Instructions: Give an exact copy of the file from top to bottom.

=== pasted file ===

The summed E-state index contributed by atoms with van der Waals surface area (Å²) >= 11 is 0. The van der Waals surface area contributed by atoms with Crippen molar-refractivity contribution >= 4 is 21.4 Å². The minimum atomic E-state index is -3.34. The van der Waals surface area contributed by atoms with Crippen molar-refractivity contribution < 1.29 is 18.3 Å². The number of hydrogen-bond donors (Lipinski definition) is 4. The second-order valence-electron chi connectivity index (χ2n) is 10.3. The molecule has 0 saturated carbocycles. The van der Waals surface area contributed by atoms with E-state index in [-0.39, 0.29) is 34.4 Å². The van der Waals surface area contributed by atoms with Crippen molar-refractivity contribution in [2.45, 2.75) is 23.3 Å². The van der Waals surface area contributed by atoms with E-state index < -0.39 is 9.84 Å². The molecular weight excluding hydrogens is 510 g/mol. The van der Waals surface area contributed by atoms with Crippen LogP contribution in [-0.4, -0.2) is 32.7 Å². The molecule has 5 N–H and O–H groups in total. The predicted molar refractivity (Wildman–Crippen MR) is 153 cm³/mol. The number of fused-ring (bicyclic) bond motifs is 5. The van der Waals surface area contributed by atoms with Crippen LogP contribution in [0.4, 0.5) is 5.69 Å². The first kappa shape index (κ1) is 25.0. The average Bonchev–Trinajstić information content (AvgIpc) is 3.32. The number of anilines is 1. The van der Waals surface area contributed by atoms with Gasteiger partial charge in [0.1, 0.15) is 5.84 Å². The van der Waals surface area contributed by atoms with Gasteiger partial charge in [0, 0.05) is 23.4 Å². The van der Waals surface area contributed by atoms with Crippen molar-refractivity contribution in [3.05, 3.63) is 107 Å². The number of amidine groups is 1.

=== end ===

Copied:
The summed E-state index contributed by atoms with van der Waals surface area (Å²) >= 11 is 0. The van der Waals surface area contributed by atoms with Crippen molar-refractivity contribution >= 4 is 21.4 Å². The minimum atomic E-state index is -3.34. The van der Waals surface area contributed by atoms with Crippen molar-refractivity contribution < 1.29 is 18.3 Å². The number of hydrogen-bond donors (Lipinski definition) is 4. The second-order valence-electron chi connectivity index (χ2n) is 10.3. The molecule has 0 saturated carbocycles. The van der Waals surface area contributed by atoms with E-state index in [-0.39, 0.29) is 34.4 Å². The van der Waals surface area contributed by atoms with Crippen molar-refractivity contribution in [2.45, 2.75) is 23.3 Å². The van der Waals surface area contributed by atoms with E-state index < -0.39 is 9.84 Å². The molecular weight excluding hydrogens is 510 g/mol. The van der Waals surface area contributed by atoms with Crippen LogP contribution in [-0.4, -0.2) is 32.7 Å². The molecule has 5 N–H and O–H groups in total. The predicted molar refractivity (Wildman–Crippen MR) is 153 cm³/mol. The number of fused-ring (bicyclic) bond motifs is 5. The van der Waals surface area contributed by atoms with Crippen LogP contribution in [0.4, 0.5) is 5.69 Å². The first kappa shape index (κ1) is 25.0. The average Bonchev–Trinajstić information content (AvgIpc) is 3.32. The number of anilines is 1. The van der Waals surface area contributed by atoms with Gasteiger partial charge in [0.1, 0.15) is 5.84 Å². The van der Waals surface area contributed by atoms with Gasteiger partial charge in [0, 0.05) is 23.4 Å². The van der Waals surface area contributed by atoms with Crippen molar-refractivity contribution in [3.05, 3.63) is 107 Å². The number of amidine groups is 1.